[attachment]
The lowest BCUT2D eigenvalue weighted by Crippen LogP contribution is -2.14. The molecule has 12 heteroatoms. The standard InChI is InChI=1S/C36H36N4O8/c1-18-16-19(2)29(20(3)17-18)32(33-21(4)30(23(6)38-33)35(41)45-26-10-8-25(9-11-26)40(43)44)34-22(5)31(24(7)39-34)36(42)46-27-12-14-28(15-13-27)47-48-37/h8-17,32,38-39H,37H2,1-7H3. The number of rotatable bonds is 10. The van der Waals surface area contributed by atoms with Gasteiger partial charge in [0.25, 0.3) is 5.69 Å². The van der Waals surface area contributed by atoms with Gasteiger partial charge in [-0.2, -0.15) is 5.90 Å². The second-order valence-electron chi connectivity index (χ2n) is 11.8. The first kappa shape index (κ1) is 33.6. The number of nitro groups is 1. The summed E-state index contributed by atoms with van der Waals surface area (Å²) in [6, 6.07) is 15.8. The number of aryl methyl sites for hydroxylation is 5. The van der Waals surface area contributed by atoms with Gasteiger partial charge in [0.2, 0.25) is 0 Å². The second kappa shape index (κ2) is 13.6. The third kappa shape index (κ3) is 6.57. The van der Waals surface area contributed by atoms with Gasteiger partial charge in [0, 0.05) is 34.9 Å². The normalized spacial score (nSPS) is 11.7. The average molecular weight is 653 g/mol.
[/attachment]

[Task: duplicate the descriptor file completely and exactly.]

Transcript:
The lowest BCUT2D eigenvalue weighted by Crippen LogP contribution is -2.14. The molecule has 12 heteroatoms. The standard InChI is InChI=1S/C36H36N4O8/c1-18-16-19(2)29(20(3)17-18)32(33-21(4)30(23(6)38-33)35(41)45-26-10-8-25(9-11-26)40(43)44)34-22(5)31(24(7)39-34)36(42)46-27-12-14-28(15-13-27)47-48-37/h8-17,32,38-39H,37H2,1-7H3. The number of rotatable bonds is 10. The van der Waals surface area contributed by atoms with Gasteiger partial charge in [0.25, 0.3) is 5.69 Å². The van der Waals surface area contributed by atoms with Gasteiger partial charge in [-0.2, -0.15) is 5.90 Å². The second-order valence-electron chi connectivity index (χ2n) is 11.8. The first kappa shape index (κ1) is 33.6. The number of nitro groups is 1. The summed E-state index contributed by atoms with van der Waals surface area (Å²) in [6, 6.07) is 15.8. The number of aryl methyl sites for hydroxylation is 5. The van der Waals surface area contributed by atoms with Gasteiger partial charge in [0.2, 0.25) is 0 Å². The second kappa shape index (κ2) is 13.6. The third kappa shape index (κ3) is 6.57. The van der Waals surface area contributed by atoms with Gasteiger partial charge in [0, 0.05) is 34.9 Å². The normalized spacial score (nSPS) is 11.7. The average molecular weight is 653 g/mol.